Feb. 9 (Bloomberg) -- U.S. taxpayers with hidden offshore accounts have until Aug. 31 to decide whether to disclose their holdings to the government without being criminally prosecuted, the Internal Revenue Service said.
The voluntary disclosure program announced yesterday will require those who come forward to pay up to 25 percent of the highest annual amount in the account from 2003 through 2010, plus back taxes, interest and other penalties for those years. Tax attorneys said new bank-disclosure requirements that take effect in 2013 could make the offer enticing.
“This may be the last window of opportunity for people to come in and clean this up,” said Scott Michel, an attorney at Caplin & Drysdale in Washington.
The program is part of the U.S. government’s efforts to crack down on tax evasion through offshore accounts. A similar program that ended in October 2009 attracted about 15,000 taxpayers who avoided prosecution by paying taxes on six years of undeclared income, plus a 20 percent penalty.
“It gives people a chance to come in before we find them,” IRS Commissioner Douglas Shulman said on a conference call with reporters yesterday. He said the IRS is continuing to investigate “a number of” banks outside the U.S., and that some of the inquiries are at “quite advanced” stages.
The first 2,000 cases that were closed from the 2009 amnesty initiative generated almost $400 million in revenue, Shulman said. Failure to disclose accounts and filing false tax returns are crimes that carry prison terms and fines of up to $500,000, according to the IRS.
Another 3,000 taxpayers declared their accounts after the initial program ended. They will be eligible for the new program, which has less-generous terms, according to Shulman, who said Dec. 9 that the IRS was considering a second disclosure period.
“People who waited out the 2009 initiative will not be rewarded for waiting,” Shulman said.
Barbara Kaplan, an attorney at Greenberg Traurig LLP in New York, said she doesn’t expect as large a response from taxpayers this time, unless the IRS announces investigations involving specific banks.
“Until the pressure is really on and it’s public, people who didn’t opt in before are not going to opt in now,” she said.
The IRS urged taxpayers to disclose their accounts before new reporting requirements for overseas banks and changes to tax treaties give the government more information it can use to refer criminal cases to the Department of Justice.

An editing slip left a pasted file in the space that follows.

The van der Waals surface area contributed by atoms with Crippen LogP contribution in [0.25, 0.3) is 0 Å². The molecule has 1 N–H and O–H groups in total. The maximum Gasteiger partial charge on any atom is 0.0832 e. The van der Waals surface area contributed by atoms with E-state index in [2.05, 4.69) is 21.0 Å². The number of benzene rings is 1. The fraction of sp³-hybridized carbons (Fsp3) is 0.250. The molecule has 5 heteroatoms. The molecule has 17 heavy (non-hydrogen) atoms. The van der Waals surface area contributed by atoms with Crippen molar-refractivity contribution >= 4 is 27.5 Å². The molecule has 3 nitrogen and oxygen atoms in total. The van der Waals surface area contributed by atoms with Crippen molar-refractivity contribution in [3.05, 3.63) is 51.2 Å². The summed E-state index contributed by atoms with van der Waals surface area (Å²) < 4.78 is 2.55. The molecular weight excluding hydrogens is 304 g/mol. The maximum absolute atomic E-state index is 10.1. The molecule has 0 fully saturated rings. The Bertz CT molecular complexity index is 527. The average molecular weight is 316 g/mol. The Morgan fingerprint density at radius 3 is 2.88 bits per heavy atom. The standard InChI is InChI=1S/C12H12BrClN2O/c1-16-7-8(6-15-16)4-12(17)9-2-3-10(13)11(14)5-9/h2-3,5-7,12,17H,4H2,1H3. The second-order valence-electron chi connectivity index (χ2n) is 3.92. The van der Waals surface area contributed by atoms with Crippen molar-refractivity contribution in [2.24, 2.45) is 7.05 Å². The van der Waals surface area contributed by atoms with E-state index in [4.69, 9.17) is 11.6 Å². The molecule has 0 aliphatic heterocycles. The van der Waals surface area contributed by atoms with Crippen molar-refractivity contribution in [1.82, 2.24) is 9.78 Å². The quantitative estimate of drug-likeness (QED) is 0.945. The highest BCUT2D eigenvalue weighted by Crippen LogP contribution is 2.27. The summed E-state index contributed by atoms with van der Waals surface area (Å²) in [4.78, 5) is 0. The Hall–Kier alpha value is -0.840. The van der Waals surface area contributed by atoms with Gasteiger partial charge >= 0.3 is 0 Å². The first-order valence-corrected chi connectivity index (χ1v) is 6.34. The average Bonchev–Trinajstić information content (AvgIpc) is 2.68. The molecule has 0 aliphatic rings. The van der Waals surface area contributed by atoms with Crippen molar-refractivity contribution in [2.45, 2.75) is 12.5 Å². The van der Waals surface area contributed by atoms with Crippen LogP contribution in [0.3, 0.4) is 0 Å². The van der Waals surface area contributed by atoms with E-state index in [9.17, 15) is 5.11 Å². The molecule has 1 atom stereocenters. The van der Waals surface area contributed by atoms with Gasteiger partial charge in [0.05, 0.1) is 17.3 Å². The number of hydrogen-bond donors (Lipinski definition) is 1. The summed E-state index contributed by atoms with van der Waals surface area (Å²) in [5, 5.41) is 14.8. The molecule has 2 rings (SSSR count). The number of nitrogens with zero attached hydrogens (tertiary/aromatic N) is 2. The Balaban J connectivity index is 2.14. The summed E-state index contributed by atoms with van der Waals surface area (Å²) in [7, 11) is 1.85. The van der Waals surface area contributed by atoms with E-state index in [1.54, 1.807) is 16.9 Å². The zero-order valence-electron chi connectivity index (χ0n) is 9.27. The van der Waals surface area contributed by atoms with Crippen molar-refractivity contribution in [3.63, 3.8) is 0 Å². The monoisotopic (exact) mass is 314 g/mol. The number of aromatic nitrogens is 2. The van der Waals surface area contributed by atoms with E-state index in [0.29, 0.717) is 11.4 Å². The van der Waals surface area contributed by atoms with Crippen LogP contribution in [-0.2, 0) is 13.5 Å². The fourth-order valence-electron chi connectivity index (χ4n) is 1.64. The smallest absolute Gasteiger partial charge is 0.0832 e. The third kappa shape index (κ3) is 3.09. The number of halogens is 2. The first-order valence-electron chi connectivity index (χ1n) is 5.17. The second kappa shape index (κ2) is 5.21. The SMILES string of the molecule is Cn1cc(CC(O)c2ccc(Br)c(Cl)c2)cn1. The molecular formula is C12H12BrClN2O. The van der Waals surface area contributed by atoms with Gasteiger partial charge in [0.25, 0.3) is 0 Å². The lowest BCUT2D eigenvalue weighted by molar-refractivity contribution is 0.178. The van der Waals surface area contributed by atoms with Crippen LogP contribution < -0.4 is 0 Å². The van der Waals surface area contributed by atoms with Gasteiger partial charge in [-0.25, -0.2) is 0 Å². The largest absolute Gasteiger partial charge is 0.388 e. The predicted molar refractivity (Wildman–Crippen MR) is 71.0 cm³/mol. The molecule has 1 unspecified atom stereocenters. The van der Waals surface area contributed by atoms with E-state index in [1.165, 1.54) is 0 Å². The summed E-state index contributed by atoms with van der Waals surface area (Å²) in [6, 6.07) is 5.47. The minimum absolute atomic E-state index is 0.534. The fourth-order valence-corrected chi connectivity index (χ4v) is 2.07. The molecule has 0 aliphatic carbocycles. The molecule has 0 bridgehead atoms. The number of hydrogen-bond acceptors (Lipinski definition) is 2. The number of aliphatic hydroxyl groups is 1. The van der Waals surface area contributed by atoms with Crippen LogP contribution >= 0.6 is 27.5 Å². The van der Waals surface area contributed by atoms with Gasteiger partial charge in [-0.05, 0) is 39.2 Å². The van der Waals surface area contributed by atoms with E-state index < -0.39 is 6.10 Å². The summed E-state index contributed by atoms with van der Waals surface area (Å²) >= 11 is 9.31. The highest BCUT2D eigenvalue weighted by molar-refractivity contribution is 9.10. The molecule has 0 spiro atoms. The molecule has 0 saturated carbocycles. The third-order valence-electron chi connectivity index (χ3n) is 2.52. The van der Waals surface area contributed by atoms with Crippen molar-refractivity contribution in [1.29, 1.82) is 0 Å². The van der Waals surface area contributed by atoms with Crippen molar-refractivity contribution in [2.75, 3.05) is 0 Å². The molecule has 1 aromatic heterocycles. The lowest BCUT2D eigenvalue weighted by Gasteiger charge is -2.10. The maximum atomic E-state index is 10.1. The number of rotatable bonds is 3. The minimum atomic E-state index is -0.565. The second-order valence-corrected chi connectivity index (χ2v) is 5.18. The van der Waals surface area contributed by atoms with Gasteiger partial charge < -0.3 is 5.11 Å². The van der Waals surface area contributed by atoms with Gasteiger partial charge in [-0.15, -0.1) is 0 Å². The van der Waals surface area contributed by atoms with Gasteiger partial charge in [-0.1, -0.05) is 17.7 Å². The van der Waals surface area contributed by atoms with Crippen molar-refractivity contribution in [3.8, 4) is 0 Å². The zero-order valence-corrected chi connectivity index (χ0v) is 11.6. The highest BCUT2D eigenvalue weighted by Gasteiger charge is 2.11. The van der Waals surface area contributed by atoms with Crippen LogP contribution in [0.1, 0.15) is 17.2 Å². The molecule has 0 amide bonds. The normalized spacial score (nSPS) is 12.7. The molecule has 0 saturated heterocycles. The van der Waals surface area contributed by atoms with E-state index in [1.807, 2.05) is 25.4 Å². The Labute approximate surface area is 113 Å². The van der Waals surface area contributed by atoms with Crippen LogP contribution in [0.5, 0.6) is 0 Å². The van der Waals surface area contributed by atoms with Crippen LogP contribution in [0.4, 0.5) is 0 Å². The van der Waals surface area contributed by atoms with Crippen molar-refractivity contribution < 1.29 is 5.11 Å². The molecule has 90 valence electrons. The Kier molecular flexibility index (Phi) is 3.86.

Under the new disclosure requirements, banks based outside the U.S. face 30 percent withholding on certain payments from inside the U.S. if they do not share information on account holders with the IRS.
Shulman said IRS investigators have been tracking the migration of assets from Europe into Asia.
“As we continue to amass more information and pursue more people internationally, the risk to individuals hiding assets offshore is clearly increasing,” Shulman said. “We wanted to give people a chance while we have other banks under our sights.”
Banks in Hong Kong and Singapore will be a focus for the IRS, Michel predicted. The combination of stricter enforcement and the new bank-disclosure rules will make it tougher for U.S. citizens to have undisclosed accounts in overseas banks.
Straightening Out ‘Mess’
Edward M. Robbins Jr., an attorney at Hochman, Salkin Rettig, Toscher & Perez P.C., in Beverly Hills, California, said clients tell him they’re wary of coming forward because many of their friends with offshore bank accounts aren’t.
“You need to get this mess straightened out if you’re smart, sooner rather than later,” he said.
Under the new program and the previous one, some taxpayers can qualify for reduced penalties as low as 5 percent. For the new program, that category includes people who inherited accounts that they haven’t actively managed.
Unlike the 2009 program, the new initiative includes a separate penalty category for people who never had more than $75,000 in offshore accounts. They will be eligible for a 12.5 percent penalty. Taxpayers who participated in the 2009 program with account levels under that threshold can qualify for the reduced penalty, Shulman said.
Taxpayers already being audited can’t participate in the program, nor can those who disclosed accounts in the 2009 program. Those who have made “quiet” disclosures by amending previously filed tax returns can apply.
Kaplan and Michel said they expected that many taxpayers will have difficulty getting all their paperwork together by the Aug. 31 deadline. Shulman said taxpayers shouldn’t expect leniency with that deadline.
The IRS started its disclosure programs amid efforts to crack down on offshore tax evasion fostered by UBS AG, Switzerland’s largest bank.
Sanford Millar, a tax lawyer in Los Angeles, said the new program might appeal to people who did not have UBS accounts and are now seeing the IRS pursue other financial institutions.
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